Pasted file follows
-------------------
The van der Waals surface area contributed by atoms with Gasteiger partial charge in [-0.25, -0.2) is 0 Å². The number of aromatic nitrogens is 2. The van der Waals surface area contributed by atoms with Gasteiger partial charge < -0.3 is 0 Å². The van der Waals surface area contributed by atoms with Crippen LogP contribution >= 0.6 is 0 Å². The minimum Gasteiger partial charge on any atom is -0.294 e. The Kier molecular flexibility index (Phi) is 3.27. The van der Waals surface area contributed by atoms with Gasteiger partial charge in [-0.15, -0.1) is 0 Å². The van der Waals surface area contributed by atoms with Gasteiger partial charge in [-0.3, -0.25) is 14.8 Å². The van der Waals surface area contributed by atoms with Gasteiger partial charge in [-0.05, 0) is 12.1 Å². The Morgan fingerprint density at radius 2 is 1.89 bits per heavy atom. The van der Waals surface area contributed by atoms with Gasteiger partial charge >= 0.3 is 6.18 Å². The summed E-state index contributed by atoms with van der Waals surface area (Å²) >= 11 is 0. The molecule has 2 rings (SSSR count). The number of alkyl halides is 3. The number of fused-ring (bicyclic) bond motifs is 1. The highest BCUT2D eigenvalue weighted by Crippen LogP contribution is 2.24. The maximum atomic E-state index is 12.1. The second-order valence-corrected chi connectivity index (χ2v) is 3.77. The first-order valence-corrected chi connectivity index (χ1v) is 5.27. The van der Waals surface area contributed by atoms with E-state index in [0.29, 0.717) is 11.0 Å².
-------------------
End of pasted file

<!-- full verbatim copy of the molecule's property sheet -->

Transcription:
The van der Waals surface area contributed by atoms with Gasteiger partial charge in [-0.25, -0.2) is 0 Å². The number of aromatic nitrogens is 2. The van der Waals surface area contributed by atoms with Gasteiger partial charge < -0.3 is 0 Å². The van der Waals surface area contributed by atoms with Crippen LogP contribution >= 0.6 is 0 Å². The minimum Gasteiger partial charge on any atom is -0.294 e. The Kier molecular flexibility index (Phi) is 3.27. The van der Waals surface area contributed by atoms with Gasteiger partial charge in [-0.15, -0.1) is 0 Å². The van der Waals surface area contributed by atoms with Gasteiger partial charge in [-0.3, -0.25) is 14.8 Å². The van der Waals surface area contributed by atoms with Gasteiger partial charge in [-0.05, 0) is 12.1 Å². The Morgan fingerprint density at radius 2 is 1.89 bits per heavy atom. The van der Waals surface area contributed by atoms with Gasteiger partial charge >= 0.3 is 6.18 Å². The summed E-state index contributed by atoms with van der Waals surface area (Å²) >= 11 is 0. The molecule has 2 rings (SSSR count). The number of alkyl halides is 3. The number of fused-ring (bicyclic) bond motifs is 1. The highest BCUT2D eigenvalue weighted by Crippen LogP contribution is 2.24. The maximum atomic E-state index is 12.1. The second-order valence-corrected chi connectivity index (χ2v) is 3.77. The first-order valence-corrected chi connectivity index (χ1v) is 5.27. The van der Waals surface area contributed by atoms with E-state index in [0.29, 0.717) is 11.0 Å².